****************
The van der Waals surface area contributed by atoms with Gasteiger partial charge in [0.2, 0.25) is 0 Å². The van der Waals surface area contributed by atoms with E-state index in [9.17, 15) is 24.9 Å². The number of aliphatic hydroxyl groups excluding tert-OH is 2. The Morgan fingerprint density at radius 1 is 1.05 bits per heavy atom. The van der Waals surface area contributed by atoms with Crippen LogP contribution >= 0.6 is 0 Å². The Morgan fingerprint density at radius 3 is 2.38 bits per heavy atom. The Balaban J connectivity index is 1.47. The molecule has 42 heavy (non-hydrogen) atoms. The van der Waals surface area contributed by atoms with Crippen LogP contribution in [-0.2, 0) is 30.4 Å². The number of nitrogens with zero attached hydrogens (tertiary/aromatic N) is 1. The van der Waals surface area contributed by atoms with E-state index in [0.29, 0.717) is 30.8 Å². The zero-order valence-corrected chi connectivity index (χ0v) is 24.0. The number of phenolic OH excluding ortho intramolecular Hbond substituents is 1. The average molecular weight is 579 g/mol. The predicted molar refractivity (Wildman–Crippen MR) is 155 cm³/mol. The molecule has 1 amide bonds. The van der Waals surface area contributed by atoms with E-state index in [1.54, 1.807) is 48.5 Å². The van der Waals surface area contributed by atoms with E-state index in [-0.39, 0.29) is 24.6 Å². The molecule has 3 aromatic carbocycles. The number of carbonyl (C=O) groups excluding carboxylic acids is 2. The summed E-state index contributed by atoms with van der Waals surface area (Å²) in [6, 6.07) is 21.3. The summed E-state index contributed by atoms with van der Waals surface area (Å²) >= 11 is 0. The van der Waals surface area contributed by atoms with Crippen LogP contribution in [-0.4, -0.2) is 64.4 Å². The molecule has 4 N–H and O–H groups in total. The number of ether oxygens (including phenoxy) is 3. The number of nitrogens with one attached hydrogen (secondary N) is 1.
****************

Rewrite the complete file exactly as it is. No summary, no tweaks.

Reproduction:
The van der Waals surface area contributed by atoms with Gasteiger partial charge in [0.2, 0.25) is 0 Å². The van der Waals surface area contributed by atoms with E-state index in [9.17, 15) is 24.9 Å². The number of aliphatic hydroxyl groups excluding tert-OH is 2. The Morgan fingerprint density at radius 1 is 1.05 bits per heavy atom. The van der Waals surface area contributed by atoms with Crippen LogP contribution >= 0.6 is 0 Å². The Morgan fingerprint density at radius 3 is 2.38 bits per heavy atom. The Balaban J connectivity index is 1.47. The molecule has 42 heavy (non-hydrogen) atoms. The van der Waals surface area contributed by atoms with Crippen LogP contribution in [-0.2, 0) is 30.4 Å². The number of nitrogens with zero attached hydrogens (tertiary/aromatic N) is 1. The van der Waals surface area contributed by atoms with E-state index in [0.29, 0.717) is 30.8 Å². The zero-order valence-corrected chi connectivity index (χ0v) is 24.0. The number of phenolic OH excluding ortho intramolecular Hbond substituents is 1. The average molecular weight is 579 g/mol. The predicted molar refractivity (Wildman–Crippen MR) is 155 cm³/mol. The molecule has 1 amide bonds. The van der Waals surface area contributed by atoms with E-state index in [1.54, 1.807) is 48.5 Å². The van der Waals surface area contributed by atoms with E-state index in [-0.39, 0.29) is 24.6 Å². The molecule has 3 aromatic carbocycles. The number of carbonyl (C=O) groups excluding carboxylic acids is 2. The summed E-state index contributed by atoms with van der Waals surface area (Å²) in [6, 6.07) is 21.3. The summed E-state index contributed by atoms with van der Waals surface area (Å²) >= 11 is 0. The van der Waals surface area contributed by atoms with Crippen LogP contribution in [-0.4, -0.2) is 64.4 Å². The molecule has 4 N–H and O–H groups in total. The number of ether oxygens (including phenoxy) is 3. The number of nitrogens with one attached hydrogen (secondary N) is 1.